How Much Would Most People Pay For a Shorter Commute?

As Washington conventional wisdom has it, raising gas taxes or creating a vehicle miles traveled tax to pay for transportation is impossible during the current recession. After all, who would want to squeeze cash-strapped commuters during tough economic times?

As it turns out, the public is very willing to pay for the shorter commuting times that result from less traffic — and they’re willing to pay top dollar, as IBM’s new Commuter Pain Index (CPI) shows.

When asked what value they would place on every 15 minutes sliced from their daily commute, 36.5 percent of CPI respondents said between $10 and $20. That’s about five times the recent trading price of a ton of carbon emissions on the nation’s climate-change exchanges.

And the price of a shorter commute was higher in more congested cities. In Los Angeles, 22 percent of residents said every 15 minutes not spent en route to work would be worth between $31 and $40 — or more than $100 per hour.

What does the data mean? For one thing, those who fear that voters would revolt if asked to pay more for a more efficient, less congested transport network shouldn’t let that stop policy-making. As every successful politician knows (and the president is re-learning on health care), messaging is the key to winning over the public.

In other words, Democrats who feign unwillingness to subject voters to higher gas taxes are ignoring their ability to control the message. When a greater contribution to transportation is pitched as a way to shorten commutes and give workers more free time, the prospect becomes more desirable.

And it’s not that lawmakers don’t know how to decrease congestion, particularly in the urban areas that were polled to produce the CPI. Reducing the number of car trips and lowering demand during peak travel times are proven to be a cheaper and more effective method of battling congestion than expanding highway capacity.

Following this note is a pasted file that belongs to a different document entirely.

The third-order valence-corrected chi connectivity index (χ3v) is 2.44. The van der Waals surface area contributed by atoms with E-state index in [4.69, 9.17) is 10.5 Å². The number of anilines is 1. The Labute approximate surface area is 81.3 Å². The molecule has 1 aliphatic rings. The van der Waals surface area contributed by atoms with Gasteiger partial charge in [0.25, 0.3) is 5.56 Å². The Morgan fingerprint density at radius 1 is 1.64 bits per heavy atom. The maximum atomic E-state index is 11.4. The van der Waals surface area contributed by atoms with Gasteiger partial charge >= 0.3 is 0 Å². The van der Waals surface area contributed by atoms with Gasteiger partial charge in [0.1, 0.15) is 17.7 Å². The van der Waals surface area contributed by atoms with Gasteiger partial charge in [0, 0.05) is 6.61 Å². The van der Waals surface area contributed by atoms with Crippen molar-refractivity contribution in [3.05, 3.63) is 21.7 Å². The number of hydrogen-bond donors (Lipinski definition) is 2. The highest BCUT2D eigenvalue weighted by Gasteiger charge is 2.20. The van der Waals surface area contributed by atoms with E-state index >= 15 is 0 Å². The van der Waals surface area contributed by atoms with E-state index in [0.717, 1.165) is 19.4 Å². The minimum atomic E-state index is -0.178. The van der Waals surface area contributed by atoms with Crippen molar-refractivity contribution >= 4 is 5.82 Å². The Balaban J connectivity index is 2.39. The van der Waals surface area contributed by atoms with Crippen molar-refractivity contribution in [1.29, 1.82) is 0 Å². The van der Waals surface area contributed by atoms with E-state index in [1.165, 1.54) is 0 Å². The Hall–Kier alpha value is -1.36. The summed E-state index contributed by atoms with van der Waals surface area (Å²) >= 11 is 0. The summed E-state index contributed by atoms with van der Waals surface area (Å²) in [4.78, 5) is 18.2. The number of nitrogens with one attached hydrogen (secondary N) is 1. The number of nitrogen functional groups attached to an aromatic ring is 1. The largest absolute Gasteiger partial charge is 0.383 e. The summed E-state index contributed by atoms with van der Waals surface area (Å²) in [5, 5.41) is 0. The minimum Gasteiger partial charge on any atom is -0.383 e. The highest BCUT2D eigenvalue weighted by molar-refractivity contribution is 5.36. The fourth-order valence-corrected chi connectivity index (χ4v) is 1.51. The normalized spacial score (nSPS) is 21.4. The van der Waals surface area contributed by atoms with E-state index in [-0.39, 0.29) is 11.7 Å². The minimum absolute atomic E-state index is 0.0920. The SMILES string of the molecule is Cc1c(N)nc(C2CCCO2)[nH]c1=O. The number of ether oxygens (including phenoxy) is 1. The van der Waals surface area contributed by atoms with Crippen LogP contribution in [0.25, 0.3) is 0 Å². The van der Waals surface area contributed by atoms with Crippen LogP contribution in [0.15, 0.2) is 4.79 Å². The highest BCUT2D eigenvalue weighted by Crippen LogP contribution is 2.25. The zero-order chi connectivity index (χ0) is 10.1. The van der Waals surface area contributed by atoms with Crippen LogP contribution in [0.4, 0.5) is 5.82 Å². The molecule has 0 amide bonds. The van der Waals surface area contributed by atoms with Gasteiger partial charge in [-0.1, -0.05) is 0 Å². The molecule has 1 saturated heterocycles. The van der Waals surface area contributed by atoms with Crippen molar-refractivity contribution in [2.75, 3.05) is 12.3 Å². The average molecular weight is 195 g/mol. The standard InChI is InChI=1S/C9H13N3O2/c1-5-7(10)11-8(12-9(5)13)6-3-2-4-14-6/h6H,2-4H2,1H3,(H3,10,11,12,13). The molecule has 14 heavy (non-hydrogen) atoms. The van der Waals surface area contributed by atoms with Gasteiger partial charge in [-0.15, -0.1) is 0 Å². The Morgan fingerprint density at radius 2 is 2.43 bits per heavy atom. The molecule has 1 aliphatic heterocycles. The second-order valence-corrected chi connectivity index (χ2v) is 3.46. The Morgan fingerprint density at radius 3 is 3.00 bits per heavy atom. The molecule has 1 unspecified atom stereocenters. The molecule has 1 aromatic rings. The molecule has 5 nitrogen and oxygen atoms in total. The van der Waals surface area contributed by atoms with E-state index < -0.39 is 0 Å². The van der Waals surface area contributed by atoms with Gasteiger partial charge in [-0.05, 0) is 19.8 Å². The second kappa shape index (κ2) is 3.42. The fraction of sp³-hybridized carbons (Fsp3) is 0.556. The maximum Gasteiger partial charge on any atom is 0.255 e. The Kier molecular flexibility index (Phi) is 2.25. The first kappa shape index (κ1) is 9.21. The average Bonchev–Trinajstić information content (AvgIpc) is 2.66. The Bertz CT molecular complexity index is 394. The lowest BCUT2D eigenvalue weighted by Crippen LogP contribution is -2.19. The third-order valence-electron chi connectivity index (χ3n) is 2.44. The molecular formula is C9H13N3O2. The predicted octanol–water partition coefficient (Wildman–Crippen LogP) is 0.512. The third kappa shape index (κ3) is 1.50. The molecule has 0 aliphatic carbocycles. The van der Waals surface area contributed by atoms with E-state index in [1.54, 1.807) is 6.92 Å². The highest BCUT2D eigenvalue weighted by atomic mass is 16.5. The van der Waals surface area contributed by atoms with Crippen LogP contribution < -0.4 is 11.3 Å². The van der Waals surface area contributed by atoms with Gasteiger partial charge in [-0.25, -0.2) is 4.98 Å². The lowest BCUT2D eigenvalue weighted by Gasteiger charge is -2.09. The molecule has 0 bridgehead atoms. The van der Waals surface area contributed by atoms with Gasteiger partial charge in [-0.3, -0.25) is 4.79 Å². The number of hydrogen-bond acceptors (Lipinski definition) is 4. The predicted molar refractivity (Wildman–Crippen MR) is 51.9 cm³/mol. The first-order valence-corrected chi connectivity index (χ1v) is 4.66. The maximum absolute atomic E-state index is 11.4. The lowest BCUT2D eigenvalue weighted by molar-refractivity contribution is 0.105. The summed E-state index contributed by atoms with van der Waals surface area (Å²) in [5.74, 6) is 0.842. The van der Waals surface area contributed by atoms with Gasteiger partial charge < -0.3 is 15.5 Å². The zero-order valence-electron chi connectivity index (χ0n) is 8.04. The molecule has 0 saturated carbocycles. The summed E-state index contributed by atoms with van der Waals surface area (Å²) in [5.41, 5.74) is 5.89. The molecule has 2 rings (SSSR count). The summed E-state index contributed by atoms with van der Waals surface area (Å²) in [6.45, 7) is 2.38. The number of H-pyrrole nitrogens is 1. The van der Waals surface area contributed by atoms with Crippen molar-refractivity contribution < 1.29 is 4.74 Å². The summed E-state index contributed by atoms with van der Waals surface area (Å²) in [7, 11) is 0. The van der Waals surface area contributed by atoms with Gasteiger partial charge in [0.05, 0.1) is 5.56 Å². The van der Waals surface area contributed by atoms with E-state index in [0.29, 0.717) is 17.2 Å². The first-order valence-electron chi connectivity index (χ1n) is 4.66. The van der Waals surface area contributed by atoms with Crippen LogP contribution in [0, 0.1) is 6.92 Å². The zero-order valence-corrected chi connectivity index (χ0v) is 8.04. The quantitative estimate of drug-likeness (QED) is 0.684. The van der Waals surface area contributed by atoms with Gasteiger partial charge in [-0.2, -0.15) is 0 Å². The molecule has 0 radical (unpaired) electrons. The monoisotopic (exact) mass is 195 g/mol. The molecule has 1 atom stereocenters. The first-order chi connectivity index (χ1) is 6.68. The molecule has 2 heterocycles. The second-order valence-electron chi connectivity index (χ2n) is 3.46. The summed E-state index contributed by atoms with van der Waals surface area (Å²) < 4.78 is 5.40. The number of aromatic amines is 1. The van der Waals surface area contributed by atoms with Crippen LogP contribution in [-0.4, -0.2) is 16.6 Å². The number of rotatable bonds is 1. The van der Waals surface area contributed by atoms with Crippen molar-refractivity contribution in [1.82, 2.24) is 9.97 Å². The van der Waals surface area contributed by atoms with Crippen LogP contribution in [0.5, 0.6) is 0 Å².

Is it time to nickname the White House’s Sustainable Communities Initiative the "Shorter Commutes Initiative"?

  • vnm

    36.5% of respondents are willing to pay between $10 and $20 for 15 minutes a day over what length of time?

    I imagine they’re saying they’d be willing to pay $10 to $20 per month if their daily commute were shortened by 15 minutes. If they’re saying they’d be willing to pay $10 to $20 per day then we’re talking about $330 per month assuming 22 workdays in a month and $15 as the amount paid. If we’re talking about $10 to $20 per each 15-minute increment, we’re talking about $660 a month if they’re able to save a half hour per day.

    Of course, none of this applies to time polluter Ed Fay.

  • If the typical commute time is 16.7 miles in only 31 minutes, shaving that 15 minutes off would mean increasing average speed from 32 mph to 62 mph. Unlikely, unless respondents both live and work at highway rest stops.

    My interpretation is that the time that the survey respondents are asked to value is time spent in traffic delays, which according to IBM averaged about one hour in duration in 2008. But 14% of drivers didn’t report a single traffic delay during the last year, and the report doesn’t make it clear how many delays the typical driver suffers in a year.

  • Streetsman

    Yes I was just commenting on how Park Smart should be called “Shoppers Incentive” or something.

    Congestion Pricing was a terrible name – two negatives. Should’ve been called something like “Speed Pass” or “Clean Commute.”

    “Green Light for Midtown” was pretty good and seems to have worked for Broadway. It’s all about how you spin it.


We all pay for the status quo of free car access to the most crowded parts of the city.

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